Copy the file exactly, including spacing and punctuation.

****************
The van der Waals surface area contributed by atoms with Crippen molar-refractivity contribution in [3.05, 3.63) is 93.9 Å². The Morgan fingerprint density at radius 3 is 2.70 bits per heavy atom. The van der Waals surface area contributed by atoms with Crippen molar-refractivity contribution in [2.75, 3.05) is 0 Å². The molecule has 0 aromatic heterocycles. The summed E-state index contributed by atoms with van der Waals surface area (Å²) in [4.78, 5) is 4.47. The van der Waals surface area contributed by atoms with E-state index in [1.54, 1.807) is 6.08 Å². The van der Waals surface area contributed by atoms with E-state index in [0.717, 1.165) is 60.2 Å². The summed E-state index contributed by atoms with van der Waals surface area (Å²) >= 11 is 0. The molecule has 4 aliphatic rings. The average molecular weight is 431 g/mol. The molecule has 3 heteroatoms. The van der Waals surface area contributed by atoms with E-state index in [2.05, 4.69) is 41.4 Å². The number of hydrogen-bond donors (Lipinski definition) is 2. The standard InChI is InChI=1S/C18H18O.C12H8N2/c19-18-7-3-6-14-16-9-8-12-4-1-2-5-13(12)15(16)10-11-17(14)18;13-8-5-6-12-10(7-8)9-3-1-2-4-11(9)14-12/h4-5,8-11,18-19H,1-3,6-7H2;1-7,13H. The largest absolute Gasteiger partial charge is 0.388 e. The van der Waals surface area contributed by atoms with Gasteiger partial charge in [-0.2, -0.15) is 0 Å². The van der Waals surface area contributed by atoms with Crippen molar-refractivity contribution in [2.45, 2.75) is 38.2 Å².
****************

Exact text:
The van der Waals surface area contributed by atoms with Crippen molar-refractivity contribution in [3.05, 3.63) is 93.9 Å². The Morgan fingerprint density at radius 3 is 2.70 bits per heavy atom. The van der Waals surface area contributed by atoms with Crippen molar-refractivity contribution in [2.75, 3.05) is 0 Å². The molecule has 0 aromatic heterocycles. The summed E-state index contributed by atoms with van der Waals surface area (Å²) in [4.78, 5) is 4.47. The van der Waals surface area contributed by atoms with E-state index in [1.54, 1.807) is 6.08 Å². The van der Waals surface area contributed by atoms with E-state index in [0.717, 1.165) is 60.2 Å². The summed E-state index contributed by atoms with van der Waals surface area (Å²) >= 11 is 0. The molecule has 4 aliphatic rings. The average molecular weight is 431 g/mol. The molecule has 3 heteroatoms. The van der Waals surface area contributed by atoms with E-state index in [2.05, 4.69) is 41.4 Å². The number of hydrogen-bond donors (Lipinski definition) is 2. The standard InChI is InChI=1S/C18H18O.C12H8N2/c19-18-7-3-6-14-16-9-8-12-4-1-2-5-13(12)15(16)10-11-17(14)18;13-8-5-6-12-10(7-8)9-3-1-2-4-11(9)14-12/h4-5,8-11,18-19H,1-3,6-7H2;1-7,13H. The largest absolute Gasteiger partial charge is 0.388 e. The van der Waals surface area contributed by atoms with Gasteiger partial charge in [-0.2, -0.15) is 0 Å². The van der Waals surface area contributed by atoms with Crippen molar-refractivity contribution in [2.45, 2.75) is 38.2 Å².